Notes from the Field

NCWHS presents at NAI

TubmanFrom Petticoats to Policy: The NCWHS presents at the National Association for Interpretation workshop

On November 17, 2012, a NCWHS session at the National Association for Interpretation in Hampton, Virginia, “From Petticoats to Policy,” discussed doing women’s history in places both obvious and unexpected.  NCWHS President Heather Huyck and Vice President Page Harrington with National Park Service Liaison Eola Dance and NPS Associate for Cultural Resources Dr. Stephanie Toothman all presented to a surprisingly large audience for a Saturday morning.

Eola Dance—who recently became the Chief of Visitor Services & Resources Management at Fort Monroe National Monument in Hampton, Virginia—discussed the importance of inclusive interpretation from the early planning stage of historic sites, and considering National Register nominations, significance statements and theme development. November 1, 2012, marked the one-year anniversary of the new national monument in Hampton, now recognized as the location of U.S. Major General Butler's strategic “Contraband decision.”

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New Landmark Designations Honor Nation’s Cultural and Natural Heritage

New Landmark Designations Honor Nation’s Cultural and Natural Heritage

Dept of InteriorOctober 17, 2012. Secretary of the Interior Ken Salazar today announced the designation of 26 national historic landmarks and one national natural landmark as places that possess exceptional value and quality in illustrating or interpreting the heritage of the United States. Currently there are only 2,527 designated national historic landmarks and 592 national natural landmark sites across the country that bear this national distinction. “Each of these landmarks represents a thread in the great tapestry that tells the story of our beautiful land, our diverse culture and our nation’s rich heritage,” said Salazar. “By designating these sites as national landmarks, we help meet the goals of President Obama’s America’s Great Outdoors Initiative to establish a conservation ethic for the 21st century and reconnect people, especially young people, to our nation’s historic, cultural, and natural heritage.”  Read more >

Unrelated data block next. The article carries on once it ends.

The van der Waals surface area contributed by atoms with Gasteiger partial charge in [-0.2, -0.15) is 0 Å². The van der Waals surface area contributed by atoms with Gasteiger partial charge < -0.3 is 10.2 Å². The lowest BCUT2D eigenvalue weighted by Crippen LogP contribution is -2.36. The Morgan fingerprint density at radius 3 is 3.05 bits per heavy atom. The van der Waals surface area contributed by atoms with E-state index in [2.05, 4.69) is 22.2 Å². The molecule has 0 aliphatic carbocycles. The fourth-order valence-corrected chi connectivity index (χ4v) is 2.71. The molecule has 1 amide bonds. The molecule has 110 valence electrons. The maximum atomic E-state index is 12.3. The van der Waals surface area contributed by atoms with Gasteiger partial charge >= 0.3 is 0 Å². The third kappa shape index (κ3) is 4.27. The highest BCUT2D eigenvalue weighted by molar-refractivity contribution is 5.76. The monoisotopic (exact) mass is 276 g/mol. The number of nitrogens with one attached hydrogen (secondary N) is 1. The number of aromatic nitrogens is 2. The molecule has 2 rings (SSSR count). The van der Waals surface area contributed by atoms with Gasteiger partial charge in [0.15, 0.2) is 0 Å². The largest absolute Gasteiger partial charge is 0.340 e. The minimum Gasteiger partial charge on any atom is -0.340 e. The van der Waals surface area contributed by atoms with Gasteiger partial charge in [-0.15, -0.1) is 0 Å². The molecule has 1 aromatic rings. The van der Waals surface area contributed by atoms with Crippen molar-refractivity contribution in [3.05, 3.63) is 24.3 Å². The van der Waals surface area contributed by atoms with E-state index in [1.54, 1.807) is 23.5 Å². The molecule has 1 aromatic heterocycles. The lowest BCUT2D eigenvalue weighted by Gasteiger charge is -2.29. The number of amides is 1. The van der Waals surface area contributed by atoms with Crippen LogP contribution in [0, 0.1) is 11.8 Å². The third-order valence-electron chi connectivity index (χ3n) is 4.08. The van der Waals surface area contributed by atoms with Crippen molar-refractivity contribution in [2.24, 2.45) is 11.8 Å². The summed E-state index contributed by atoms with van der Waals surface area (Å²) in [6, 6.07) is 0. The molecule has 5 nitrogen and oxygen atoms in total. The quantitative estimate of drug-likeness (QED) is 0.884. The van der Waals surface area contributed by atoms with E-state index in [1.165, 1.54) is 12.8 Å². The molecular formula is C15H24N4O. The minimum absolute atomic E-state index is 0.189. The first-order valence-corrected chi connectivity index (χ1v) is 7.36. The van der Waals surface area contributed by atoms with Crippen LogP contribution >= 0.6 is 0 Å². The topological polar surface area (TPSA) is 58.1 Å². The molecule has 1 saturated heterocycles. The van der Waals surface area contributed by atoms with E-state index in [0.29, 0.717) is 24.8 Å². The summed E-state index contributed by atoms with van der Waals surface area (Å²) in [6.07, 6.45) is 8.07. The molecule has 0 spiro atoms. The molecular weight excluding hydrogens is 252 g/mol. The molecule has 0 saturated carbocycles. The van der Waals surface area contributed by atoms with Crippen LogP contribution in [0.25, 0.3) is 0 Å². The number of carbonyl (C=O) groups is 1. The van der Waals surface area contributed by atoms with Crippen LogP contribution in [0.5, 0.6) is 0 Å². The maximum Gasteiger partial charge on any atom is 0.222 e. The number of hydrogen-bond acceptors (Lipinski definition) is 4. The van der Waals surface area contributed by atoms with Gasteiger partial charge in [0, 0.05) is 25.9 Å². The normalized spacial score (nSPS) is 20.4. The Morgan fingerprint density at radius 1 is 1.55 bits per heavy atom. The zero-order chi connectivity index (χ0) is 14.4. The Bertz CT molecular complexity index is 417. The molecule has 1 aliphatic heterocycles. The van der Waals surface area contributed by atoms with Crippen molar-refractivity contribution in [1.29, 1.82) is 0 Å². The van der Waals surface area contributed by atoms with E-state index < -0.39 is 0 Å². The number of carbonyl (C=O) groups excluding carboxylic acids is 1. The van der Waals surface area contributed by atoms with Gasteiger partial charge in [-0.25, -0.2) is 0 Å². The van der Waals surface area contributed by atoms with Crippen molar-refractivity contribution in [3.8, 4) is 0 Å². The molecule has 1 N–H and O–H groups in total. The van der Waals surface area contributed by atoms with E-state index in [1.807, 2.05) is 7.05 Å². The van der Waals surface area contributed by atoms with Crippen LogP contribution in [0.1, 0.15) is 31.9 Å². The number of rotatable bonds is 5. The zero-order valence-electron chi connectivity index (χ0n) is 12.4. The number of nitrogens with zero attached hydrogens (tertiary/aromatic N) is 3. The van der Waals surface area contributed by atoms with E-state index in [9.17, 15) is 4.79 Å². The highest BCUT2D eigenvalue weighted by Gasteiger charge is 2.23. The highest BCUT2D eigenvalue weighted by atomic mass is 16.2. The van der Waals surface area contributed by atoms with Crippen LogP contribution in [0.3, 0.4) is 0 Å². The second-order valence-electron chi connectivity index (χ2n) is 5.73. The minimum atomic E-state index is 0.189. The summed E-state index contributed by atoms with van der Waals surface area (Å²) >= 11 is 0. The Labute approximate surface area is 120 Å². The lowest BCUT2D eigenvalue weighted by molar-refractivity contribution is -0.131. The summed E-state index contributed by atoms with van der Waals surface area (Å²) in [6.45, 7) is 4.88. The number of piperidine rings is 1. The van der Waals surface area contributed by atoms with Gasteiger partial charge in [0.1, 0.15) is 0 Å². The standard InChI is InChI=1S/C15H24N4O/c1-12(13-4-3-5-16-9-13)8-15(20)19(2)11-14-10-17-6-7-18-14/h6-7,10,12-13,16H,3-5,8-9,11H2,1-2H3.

The National Archives Continues its Celebration of First Ladies’ Centennial

Lady Bird JohnsonSeptember 28, 2012. The National Archives continues its 2012 commemoration of the 100th birthdays of First Ladies Pat Nixon (March 16), and Lady Bird Johnson (December 22), with the concluding installment of a display of rarely seen documents, photographs, and objects that pertain to the initiatives they pursued while in the White House. In addition, DocsTeach, the Archives’ online teaching tool, features new teaching activities on both First Ladies. (At left: Lady Bird Johnson visits a classroom for Project Head Start, Kemper School, Washington, DC, March 19, 1968. Library of Congress.More >

Indiana Seminars Feature Women's History

Indiana Supreme CourtJuly 3, 2012. This fall, the three recipients of Indiana Legal History Grants from Indiana Humanities and the Indiana Supreme Court will each make a presentation based on their research at a seminar open to the public.

September 25: Maxine Brown, from Southern Indiana Minority Enterprise Initiative, will discuss a number of cases from 1800-1900 that were filed by African Americans in southern Indiana.

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US Secretary of the Interior Ken Salazar Hosts Town Hall on Women's History

US Secretary of Interior Ken Salazar hosts Town Hall Meeting on Women's History

US Secretary of Interior Ken SalazarOn March 27, 2012 US Secretary of the Interior Ken Salazar hosted a Town Hall discussion at the Maryland Women's Heritage Center as part of Interior's ongoing efforts to capture and tell a more inclusive story of America. Attended by Baltimore Mayor Stephanie Rawlings-Blake, First Lady of Maryland Judge Katie O'Malley, Acting Assistant Secretary for Fish, Wildlife and Parks Rachel Jacobson, and more than sixty leaders in the women's history and heritage movement, the Town Hall meeting focused on efforts to preserve and highlight the many contributions of women throughout American history.


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